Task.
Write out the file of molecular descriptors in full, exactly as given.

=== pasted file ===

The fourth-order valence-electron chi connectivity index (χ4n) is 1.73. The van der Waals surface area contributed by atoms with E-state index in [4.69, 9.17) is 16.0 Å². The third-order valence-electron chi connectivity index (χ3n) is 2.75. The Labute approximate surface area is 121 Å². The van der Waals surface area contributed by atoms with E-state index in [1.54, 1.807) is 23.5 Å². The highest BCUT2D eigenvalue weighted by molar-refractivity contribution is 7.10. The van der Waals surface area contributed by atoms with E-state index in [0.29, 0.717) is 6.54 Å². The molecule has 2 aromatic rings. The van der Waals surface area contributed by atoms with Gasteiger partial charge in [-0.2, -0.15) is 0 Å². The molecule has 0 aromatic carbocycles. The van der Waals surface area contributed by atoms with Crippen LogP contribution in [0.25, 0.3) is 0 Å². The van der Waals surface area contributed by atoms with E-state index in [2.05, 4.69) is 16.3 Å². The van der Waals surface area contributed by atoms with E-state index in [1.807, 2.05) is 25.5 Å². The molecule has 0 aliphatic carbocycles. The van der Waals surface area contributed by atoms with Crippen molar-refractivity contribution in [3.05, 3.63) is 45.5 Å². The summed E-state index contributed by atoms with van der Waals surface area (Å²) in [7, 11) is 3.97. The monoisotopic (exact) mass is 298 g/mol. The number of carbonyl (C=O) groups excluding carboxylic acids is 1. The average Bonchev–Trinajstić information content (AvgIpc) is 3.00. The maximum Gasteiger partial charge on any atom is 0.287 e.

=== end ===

The fourth-order valence-electron chi connectivity index (χ4n) is 1.73. The van der Waals surface area contributed by atoms with E-state index in [4.69, 9.17) is 16.0 Å². The third-order valence-electron chi connectivity index (χ3n) is 2.75. The Labute approximate surface area is 121 Å². The van der Waals surface area contributed by atoms with E-state index in [1.54, 1.807) is 23.5 Å². The highest BCUT2D eigenvalue weighted by molar-refractivity contribution is 7.10. The van der Waals surface area contributed by atoms with E-state index in [0.29, 0.717) is 6.54 Å². The molecule has 2 aromatic rings. The van der Waals surface area contributed by atoms with Gasteiger partial charge in [-0.2, -0.15) is 0 Å². The molecule has 0 aromatic carbocycles. The van der Waals surface area contributed by atoms with Crippen LogP contribution in [0.25, 0.3) is 0 Å². The van der Waals surface area contributed by atoms with E-state index in [2.05, 4.69) is 16.3 Å². The van der Waals surface area contributed by atoms with E-state index in [1.807, 2.05) is 25.5 Å². The molecule has 0 aliphatic carbocycles. The van der Waals surface area contributed by atoms with Crippen molar-refractivity contribution in [3.05, 3.63) is 45.5 Å². The summed E-state index contributed by atoms with van der Waals surface area (Å²) in [7, 11) is 3.97. The monoisotopic (exact) mass is 298 g/mol. The number of carbonyl (C=O) groups excluding carboxylic acids is 1. The average Bonchev–Trinajstić information content (AvgIpc) is 3.00. The maximum Gasteiger partial charge on any atom is 0.287 e.